Colosseum. A projecting cornice completes the building. Not all Renaissance palaces use the classical
orders. The Medici Palace, built about ten years earlier than the Palazzo Rucellai, has few classical details
on the exterior (these are reserved for the courtyards), but still conveys the order and stability seen in the
Palazzo Rucellai.
The most important painting innovation in fifteenth-century Italy was the development of the system of
linear perspective. Other artists, as far back as the Greeks and Romans, tried to create an illusion of three-
dimensional space in painting and achieved some success. But artists had a hard time painting architectural
forms because lines receding in space appeared angled in ways that were contrary to fact. Some artists
realized that these lines, called orthogonals, seemed to come together toward the middle of the painting.
It was only around 1425, however, that a system of linear perspective, with all lines converging on a single
vanishing point, was demonstrated.
The person who discovered linear perspective was Brunelleschi. He demonstrated how the system works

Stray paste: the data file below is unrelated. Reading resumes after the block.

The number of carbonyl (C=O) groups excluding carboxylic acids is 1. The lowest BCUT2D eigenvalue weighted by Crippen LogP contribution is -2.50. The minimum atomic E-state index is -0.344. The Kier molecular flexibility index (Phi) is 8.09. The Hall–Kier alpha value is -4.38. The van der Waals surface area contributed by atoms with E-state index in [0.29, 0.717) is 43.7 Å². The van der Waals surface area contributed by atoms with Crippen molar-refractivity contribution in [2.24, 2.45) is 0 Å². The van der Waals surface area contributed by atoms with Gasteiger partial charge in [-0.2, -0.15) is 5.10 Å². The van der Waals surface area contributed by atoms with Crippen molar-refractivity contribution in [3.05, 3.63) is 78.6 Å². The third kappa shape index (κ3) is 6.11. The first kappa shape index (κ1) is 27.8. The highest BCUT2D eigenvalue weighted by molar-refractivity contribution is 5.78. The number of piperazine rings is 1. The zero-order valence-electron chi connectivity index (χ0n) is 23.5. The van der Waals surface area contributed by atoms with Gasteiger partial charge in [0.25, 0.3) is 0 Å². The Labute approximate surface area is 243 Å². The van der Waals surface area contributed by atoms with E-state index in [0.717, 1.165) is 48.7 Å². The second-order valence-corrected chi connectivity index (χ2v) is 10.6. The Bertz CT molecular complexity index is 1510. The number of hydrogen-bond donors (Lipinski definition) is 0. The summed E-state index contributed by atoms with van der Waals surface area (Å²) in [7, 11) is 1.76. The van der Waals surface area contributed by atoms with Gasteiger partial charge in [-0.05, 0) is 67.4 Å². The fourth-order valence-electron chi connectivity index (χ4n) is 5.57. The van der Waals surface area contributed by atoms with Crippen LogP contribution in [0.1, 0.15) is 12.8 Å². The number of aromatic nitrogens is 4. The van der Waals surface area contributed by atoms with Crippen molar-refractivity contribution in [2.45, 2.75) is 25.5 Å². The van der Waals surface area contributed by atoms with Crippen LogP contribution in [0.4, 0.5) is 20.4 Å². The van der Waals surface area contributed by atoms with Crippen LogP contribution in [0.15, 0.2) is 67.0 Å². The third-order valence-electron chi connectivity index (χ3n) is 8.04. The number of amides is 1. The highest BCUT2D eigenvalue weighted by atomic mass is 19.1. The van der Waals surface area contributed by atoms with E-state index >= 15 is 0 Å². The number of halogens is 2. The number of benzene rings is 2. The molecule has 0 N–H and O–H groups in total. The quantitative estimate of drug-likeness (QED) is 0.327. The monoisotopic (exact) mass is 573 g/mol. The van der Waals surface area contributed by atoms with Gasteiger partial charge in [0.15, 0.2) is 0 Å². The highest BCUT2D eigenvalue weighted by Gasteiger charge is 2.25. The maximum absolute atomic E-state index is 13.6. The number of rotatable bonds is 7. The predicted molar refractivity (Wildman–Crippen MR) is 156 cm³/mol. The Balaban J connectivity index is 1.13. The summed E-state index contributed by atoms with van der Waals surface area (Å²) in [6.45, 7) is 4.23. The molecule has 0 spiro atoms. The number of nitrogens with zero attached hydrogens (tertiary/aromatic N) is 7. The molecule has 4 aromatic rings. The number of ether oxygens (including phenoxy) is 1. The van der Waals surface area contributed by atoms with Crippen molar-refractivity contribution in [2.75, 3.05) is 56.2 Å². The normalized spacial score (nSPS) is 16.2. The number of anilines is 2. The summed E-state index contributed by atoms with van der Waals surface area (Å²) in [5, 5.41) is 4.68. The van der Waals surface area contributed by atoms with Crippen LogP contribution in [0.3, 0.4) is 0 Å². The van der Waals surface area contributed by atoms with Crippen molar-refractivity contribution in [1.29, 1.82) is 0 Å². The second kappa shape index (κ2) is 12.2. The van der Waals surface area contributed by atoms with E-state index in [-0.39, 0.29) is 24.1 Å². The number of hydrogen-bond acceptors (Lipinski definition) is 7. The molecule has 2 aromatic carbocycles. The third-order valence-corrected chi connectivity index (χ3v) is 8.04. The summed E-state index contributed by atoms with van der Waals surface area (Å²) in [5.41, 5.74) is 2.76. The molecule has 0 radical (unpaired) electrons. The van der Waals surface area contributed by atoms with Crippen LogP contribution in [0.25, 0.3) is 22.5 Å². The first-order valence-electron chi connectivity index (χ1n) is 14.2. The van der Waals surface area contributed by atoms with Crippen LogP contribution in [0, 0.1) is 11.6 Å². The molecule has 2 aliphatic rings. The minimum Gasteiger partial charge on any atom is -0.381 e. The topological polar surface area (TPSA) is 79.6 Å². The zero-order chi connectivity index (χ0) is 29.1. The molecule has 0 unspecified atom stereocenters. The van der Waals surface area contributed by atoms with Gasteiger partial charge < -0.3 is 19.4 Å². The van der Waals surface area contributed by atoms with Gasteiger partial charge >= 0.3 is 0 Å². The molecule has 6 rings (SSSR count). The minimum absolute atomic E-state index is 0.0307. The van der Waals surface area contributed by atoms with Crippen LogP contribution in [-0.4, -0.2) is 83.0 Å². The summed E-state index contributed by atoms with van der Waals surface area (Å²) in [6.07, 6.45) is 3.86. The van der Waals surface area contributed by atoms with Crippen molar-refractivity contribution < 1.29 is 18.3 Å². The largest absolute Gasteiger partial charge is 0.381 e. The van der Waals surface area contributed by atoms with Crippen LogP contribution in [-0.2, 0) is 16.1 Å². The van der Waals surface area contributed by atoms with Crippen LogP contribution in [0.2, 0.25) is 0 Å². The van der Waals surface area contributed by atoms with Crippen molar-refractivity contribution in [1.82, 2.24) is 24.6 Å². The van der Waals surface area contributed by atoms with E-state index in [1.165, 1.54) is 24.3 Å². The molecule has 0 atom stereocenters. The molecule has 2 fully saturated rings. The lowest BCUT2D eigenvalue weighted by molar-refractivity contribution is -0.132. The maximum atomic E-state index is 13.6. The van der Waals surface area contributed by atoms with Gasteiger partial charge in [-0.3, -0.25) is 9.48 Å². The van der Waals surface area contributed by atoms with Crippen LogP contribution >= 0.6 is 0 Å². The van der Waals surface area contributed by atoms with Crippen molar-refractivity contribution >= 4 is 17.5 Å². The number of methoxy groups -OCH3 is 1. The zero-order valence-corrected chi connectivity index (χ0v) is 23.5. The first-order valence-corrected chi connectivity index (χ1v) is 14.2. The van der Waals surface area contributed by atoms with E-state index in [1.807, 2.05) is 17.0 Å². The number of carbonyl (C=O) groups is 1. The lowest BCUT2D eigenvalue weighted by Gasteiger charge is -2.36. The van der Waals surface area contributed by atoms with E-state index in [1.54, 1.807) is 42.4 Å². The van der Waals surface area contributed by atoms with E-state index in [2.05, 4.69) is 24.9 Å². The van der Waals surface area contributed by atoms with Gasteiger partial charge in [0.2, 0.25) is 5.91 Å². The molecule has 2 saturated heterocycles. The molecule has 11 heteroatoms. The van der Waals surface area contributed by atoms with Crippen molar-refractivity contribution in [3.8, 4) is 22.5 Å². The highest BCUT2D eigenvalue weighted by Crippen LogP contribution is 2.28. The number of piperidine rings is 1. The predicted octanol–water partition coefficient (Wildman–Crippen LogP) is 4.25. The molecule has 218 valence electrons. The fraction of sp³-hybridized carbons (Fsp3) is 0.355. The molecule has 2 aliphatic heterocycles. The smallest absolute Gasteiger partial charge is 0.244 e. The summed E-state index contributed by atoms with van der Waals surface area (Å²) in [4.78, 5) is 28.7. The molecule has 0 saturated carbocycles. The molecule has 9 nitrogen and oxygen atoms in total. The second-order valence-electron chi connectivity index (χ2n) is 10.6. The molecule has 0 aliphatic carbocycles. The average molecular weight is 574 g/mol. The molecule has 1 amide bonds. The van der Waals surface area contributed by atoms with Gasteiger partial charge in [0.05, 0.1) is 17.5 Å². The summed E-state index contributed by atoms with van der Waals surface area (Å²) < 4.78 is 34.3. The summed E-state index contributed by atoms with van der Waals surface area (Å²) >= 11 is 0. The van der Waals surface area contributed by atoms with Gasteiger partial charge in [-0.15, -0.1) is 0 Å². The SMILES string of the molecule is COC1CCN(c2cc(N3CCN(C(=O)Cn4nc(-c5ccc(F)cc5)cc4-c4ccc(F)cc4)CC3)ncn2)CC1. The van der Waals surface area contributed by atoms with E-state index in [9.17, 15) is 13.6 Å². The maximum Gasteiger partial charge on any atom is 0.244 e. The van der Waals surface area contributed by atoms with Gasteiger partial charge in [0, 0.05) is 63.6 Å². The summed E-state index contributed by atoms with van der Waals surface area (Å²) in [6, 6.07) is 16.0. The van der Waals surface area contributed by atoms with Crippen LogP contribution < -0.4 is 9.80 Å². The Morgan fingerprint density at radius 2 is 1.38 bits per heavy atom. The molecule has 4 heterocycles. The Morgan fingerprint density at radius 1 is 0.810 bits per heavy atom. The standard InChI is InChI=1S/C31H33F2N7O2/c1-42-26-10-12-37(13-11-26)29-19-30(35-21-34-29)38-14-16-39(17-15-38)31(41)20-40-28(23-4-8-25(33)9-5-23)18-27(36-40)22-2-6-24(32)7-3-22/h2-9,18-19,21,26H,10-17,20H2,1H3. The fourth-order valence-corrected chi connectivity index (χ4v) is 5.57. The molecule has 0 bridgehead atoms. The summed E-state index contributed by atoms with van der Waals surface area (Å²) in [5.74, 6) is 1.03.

on a small panel painting depicting the piazza in front of Florence Cathedral. Although Brunelleschi’s
painting has disappeared, we can see the system at work in the frescoes by Masaccio done around the same
time. Masaccio’s Trinity includes architectural forms that look like Brunelleschi’s, who may have had a
direct hand in the work. If you extend the straight lines of the coffered vault, they will meet at a point near
the base of the cross. Similarly, lines drawn from the edge of the tomb below will meet at the same point.
The point corresponds to the line of sight of an average-height viewer. Seen from this spot, the Trinity
appears to be set on a platform within a chapel that recedes into the wall.
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